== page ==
Some years ago a remarkable picture was exhibited in London. As you looked at it from a distance, you seemed to see a monk engaged in prayer, his hands clasped, his head bowed. As you came nearer, however, and examined the painting more closely, you saw that in reality he was squeezing a lemon into a punchbowl!
What a picture that is of the human heart! Superficially examined, it is thought to be the seat of all that is good and noble and pleasing in a man; whereas in reality, until regenerated by the Holy Ghost, it is the seat of all corruption. "This is the condemnation, that light is come into the world, and men loved darkness rather than light."
A Jewish rabbi once asked his scholars what was the best thing a man could have in order to keep him in the straight path. One said a good disposition; another, a good companion; another said wisdom was the best thing he could desire. At last a scholar replied that he thought a good heart was best of all.
"True," said the rabbi, "you have comprehended all that the others have said. For he that hath a good heart will be of a good disposition, and a good companion, and a wise man. Let every one, therefore, cultivate a sincerity and uprightness of heart at all times, and it will save him an abundance of sorrow." We need to make the prayer of David -- "Create in me a clean heart, O God, and renew a right spirit within me!"
God Is Not Mocked.
Bear in mind, the God of the Bible has never deceived anyone, and never can, and never will; that is the difference between the God of the Bible and the god of this world. He beholds the ways of men; He looks into their hearts; He knows their secret ways; they need not tell Him or try to conceal anything from Him.
However successfully we may deceive or be deceived by ourselves or others, we cannot deceive Him. Adam and Eve tried it in Eden when they hid themselves from the presence of Jehovah amongst the trees of the garden. Saul tried it when he spared the best of the sheep and oxen of the Amalekites under the pretence of sacrificing them to God. Ananias and Sapphira tried it when they kept back part of the price of the land they sold. "Why hath Satan filled thine heart to lie unto (deceive) the Holy Ghost? * * * Thou hast not lied unto men, but unto God."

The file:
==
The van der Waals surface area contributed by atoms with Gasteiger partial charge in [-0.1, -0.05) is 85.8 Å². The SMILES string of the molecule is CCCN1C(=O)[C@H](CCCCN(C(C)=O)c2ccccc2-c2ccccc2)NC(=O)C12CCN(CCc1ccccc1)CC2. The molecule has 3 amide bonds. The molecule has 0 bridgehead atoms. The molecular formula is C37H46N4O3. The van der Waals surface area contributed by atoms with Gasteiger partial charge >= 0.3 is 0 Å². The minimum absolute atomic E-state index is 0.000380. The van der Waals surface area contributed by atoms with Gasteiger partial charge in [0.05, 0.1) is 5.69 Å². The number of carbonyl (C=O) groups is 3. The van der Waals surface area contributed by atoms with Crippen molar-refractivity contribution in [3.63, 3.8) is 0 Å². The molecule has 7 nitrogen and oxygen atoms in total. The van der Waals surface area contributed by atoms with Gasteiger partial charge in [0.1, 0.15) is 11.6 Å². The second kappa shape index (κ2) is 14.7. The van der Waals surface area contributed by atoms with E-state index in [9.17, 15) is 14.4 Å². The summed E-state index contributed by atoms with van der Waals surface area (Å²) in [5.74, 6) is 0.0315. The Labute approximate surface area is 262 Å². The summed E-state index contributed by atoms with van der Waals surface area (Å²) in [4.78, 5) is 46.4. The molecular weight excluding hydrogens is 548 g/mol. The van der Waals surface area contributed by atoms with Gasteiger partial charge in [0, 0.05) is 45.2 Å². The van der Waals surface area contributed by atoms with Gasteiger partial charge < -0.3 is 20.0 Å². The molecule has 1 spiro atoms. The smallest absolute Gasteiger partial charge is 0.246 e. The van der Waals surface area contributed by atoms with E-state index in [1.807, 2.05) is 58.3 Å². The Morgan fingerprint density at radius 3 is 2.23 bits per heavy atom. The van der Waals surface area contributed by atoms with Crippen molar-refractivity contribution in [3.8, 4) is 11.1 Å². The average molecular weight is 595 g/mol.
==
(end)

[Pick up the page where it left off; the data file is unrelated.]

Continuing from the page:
Men try it every day. They have got it into their heads that God can be mocked. Because they can deceive their pastor, and their employer, and their friends, they think they can deceive God. They put on false appearances, they use empty words, they perform unreal service, they make idle excuses, they indulge in all kinds of hypocrisy. But it is of no avail. God cannot be imposed upon. He sees the corruption inside the whited sepulchre.
Warning to Christians.
It is worth noticing that this warning was given by Paul to Christian men -- converts in the Galatian church. After all, a man is not all the time deceived about the grosser sins. The drunkard realizes in his sober moments what must be the end of a course of intemperance. Loss of self-respect and of the esteem of friends, the marks he soon begins to bear in his body -- unsteady hands and discolored features -- these things are the quick harvest of drunkenness, and may easily be detected as they ripen. The licentious man, also, reaps the early fruit of his sin in diseases of the body, which are often effective warnings against continuing in such a dangerous path. But with "respectable" sins it is different. A man may be sowing for years, and not even realize it himself.
You remember that in the parable of the sower some seeds fell among thorns, and the thorns sprung up and choked them. Our Master, expounding this parable, said: "He that received seed among the thorns is he that heareth the word: but the care of this world and the deceitfulness of riches choke the word, and he becometh unfruitful." Who would have expected this result of the world or of riches? But it has been said that Christ never spoke of riches except in words of warning. We are not apt to regard them in that light to-day. Men are trampling each other down in the pursuit of wealth. "Be not deceived." He who sets his heart upon money is sowing to the flesh, and shall of the flesh reap corruption. "Adversity hath slain her thousands, but prosperity her tens of thousands."
"What is the value of this estate?" said a gentleman to another, as they passed a fine mansion surrounded by fair and fertile fields.
"I don't know what it is valued at; I know what it cost its late possessor."
An English clergyman was called to the death-bed of a wealthy parishioner. Kneeling beside the dying man the pastor asked him to take his hand as he prayed for his upholding in that solemn hour, but he declined to give it. After the end had come, and they turned down the coverlet, the rigid hands were found holding the safe-key in their death-grip. Heart and hand, to the last, clinging to his possessions, but he could not take them with him.